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Tanzania Related Articles


Tanzania, and thus Tanganyika, is a member of the Paris Convention, the ARIPO (Banjul Protocol), the Nice Agreement, and the WTO/TRIPS.

Trade mark applications may be filed as national applications, in appropriate circumstances claiming convention priority in terms of the Paris Convention. Although Tanganyika is a member state of ARIPO, it has not enacted enabling legislation for the local recognition and protection of ARIPO trade mark registrations.

Provision is made for the registration of trade marks for goods and services.


Tanzania, and thus Tanganyika, is a member of the Paris Convention, the PCT, ARIPO (Harare Protocol), and the WTO/TRIPS.

As indicated earlier, the United Republic of Tanzania comprises two countries or regions, ie Tanganyika and Zanzibar. These two regions have separate IP laws. Patent protection must thus be obtained separately in each territory.

Patent protection is obtainable in Tanganyika via a national filing or via an ARIPO application designating Tanzania. Tanganyika has recognised the Harare Protocol (which regulates patent and design filings in ARIPO) in its national law. It is likely, therefore, that valid patent protection will be afforded to applicants seeking to obtain a patent via an ARIPO application.

The Act also specifically recognises and provides for PCT applications, so that valid protection can be obtained via a PCT national phase application in Tanganyika.


Currently it is not possible to obtain design protection via a national filing directly in Tanganyika, as the regulations implementing the Act providing for the independent registration of designs are still pending. As Tanganyika is a member of ARIPO, design protection can be obtained via an ARIPO application, designating Tanzania. However, in the absence of any effective national laws, it is not certain that any enforceable rights can be obtained in Tanganyika by way of an ARIPO registration.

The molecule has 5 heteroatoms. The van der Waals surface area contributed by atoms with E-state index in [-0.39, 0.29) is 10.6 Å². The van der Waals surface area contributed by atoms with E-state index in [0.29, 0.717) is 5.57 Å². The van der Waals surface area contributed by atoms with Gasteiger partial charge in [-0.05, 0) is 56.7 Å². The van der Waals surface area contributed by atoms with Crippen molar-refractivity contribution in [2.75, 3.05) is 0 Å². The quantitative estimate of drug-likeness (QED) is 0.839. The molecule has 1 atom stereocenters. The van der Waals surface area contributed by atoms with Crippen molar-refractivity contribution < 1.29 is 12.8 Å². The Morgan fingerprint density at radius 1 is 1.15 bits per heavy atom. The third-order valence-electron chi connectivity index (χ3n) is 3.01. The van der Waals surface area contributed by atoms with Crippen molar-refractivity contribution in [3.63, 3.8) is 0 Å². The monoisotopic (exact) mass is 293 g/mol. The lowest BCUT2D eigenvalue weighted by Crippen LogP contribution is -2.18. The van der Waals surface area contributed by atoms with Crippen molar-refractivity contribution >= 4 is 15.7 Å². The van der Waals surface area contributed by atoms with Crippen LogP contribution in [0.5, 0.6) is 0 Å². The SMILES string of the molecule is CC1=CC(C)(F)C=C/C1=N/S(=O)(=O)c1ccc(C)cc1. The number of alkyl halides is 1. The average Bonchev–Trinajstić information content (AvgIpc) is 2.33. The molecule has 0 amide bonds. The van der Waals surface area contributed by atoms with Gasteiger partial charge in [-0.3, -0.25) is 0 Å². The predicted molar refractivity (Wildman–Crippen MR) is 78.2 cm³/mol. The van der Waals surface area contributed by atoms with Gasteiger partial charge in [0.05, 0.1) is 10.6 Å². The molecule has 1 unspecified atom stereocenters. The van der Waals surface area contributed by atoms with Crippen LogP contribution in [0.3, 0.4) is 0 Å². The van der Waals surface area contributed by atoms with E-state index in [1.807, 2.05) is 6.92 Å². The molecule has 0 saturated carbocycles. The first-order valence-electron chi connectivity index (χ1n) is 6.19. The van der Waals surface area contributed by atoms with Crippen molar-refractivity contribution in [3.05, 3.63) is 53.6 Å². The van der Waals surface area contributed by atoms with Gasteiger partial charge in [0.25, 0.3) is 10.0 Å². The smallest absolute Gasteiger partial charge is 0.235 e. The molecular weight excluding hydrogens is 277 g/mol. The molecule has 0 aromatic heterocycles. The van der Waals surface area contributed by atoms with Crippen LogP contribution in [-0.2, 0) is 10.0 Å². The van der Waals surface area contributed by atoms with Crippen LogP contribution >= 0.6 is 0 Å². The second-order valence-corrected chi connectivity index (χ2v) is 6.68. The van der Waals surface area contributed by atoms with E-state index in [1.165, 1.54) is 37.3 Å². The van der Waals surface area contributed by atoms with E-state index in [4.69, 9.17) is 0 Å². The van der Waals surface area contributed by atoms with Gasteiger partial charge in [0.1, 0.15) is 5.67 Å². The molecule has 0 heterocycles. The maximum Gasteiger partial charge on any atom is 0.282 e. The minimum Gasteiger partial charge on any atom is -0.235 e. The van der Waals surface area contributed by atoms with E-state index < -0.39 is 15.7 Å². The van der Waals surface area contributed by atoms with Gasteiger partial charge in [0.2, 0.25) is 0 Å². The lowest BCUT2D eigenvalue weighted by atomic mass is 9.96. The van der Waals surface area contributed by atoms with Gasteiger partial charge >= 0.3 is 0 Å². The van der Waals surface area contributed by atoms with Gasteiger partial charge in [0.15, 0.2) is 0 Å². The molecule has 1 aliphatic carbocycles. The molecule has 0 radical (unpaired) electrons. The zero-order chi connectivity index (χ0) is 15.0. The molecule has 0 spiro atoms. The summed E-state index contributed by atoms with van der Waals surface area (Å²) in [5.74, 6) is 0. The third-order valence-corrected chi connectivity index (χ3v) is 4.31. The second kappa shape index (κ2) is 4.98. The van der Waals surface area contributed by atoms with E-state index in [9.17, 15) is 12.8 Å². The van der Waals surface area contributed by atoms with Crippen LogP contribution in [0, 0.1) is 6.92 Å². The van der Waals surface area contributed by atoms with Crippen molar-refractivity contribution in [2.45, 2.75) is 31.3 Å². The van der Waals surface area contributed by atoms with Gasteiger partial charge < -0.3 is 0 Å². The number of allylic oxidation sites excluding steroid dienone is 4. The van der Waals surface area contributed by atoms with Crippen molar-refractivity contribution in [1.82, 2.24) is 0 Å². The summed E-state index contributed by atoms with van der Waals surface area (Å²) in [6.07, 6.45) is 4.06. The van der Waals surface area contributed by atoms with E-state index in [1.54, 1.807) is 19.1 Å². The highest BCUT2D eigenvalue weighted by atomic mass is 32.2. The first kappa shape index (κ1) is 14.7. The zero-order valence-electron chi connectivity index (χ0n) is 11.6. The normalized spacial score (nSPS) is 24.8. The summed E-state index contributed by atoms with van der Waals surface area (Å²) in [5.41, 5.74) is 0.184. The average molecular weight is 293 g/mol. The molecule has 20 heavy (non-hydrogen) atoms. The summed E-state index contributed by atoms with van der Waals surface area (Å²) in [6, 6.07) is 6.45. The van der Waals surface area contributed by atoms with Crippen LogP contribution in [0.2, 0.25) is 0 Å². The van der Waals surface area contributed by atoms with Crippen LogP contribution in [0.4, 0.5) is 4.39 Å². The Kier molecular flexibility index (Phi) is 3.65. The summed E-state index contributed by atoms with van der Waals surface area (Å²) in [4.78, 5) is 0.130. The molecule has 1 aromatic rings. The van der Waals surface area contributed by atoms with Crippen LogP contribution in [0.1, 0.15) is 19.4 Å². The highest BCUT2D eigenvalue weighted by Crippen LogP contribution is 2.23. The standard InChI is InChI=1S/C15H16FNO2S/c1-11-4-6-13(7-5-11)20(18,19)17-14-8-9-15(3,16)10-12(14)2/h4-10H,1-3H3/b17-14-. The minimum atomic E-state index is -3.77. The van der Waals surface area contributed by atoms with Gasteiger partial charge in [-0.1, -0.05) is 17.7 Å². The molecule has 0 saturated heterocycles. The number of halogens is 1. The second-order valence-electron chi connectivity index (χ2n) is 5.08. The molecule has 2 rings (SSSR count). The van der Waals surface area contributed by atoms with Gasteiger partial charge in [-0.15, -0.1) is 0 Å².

Tanzania, and thus Tanganyika, is a member of the Berne Convention and the WTO/TRIPS.

The law provides for copyright in respect of original literary and artistic works, including:

  • books, pamphlets and other writings, including computer programs
  • lectures, addresses, sermons
  • dramatic and dramatico-musical works
  • musical works (vocal and instrumental)
  • choreographic works, pantomimes, cinematograph and other audiovisual works
  • works of architecture, painting, drawing, sculpture, engraving, lithography and tapestry
  • photographic works
  • works of applied art, whether handicraft or for industrial production
  • illustrations, maps, plans, sketches and three-dimensional works relative to geography, topography, architecture or science.

Derivative works shall also be protected, including:

  • translations, adaptations, arrangements of literary and artistic works
  • collections of literary and artistic works, such as encyclopaedia, anthologies, collections of expression of folklore, compilations of data
  • works inspired by expressions of folklore.

Excluded from protection are:

  • laws and decisions by courts or administrative bodies
  • news of the day published, broadcast or publicly communicated
  • ideas, procedures, methods of operation, concepts, principles, discoveries or mere data.
Plant Breeders' Rights

Tanzania is not a member of the UPOV Convention for the Protection of New Varieties of Plants.

Plant breeders’ rights can only be obtained for those varieties of new plants that have been listed under Rule 6 and the second schedule of the Plant Breeders’ Rights Regulations of 2008.

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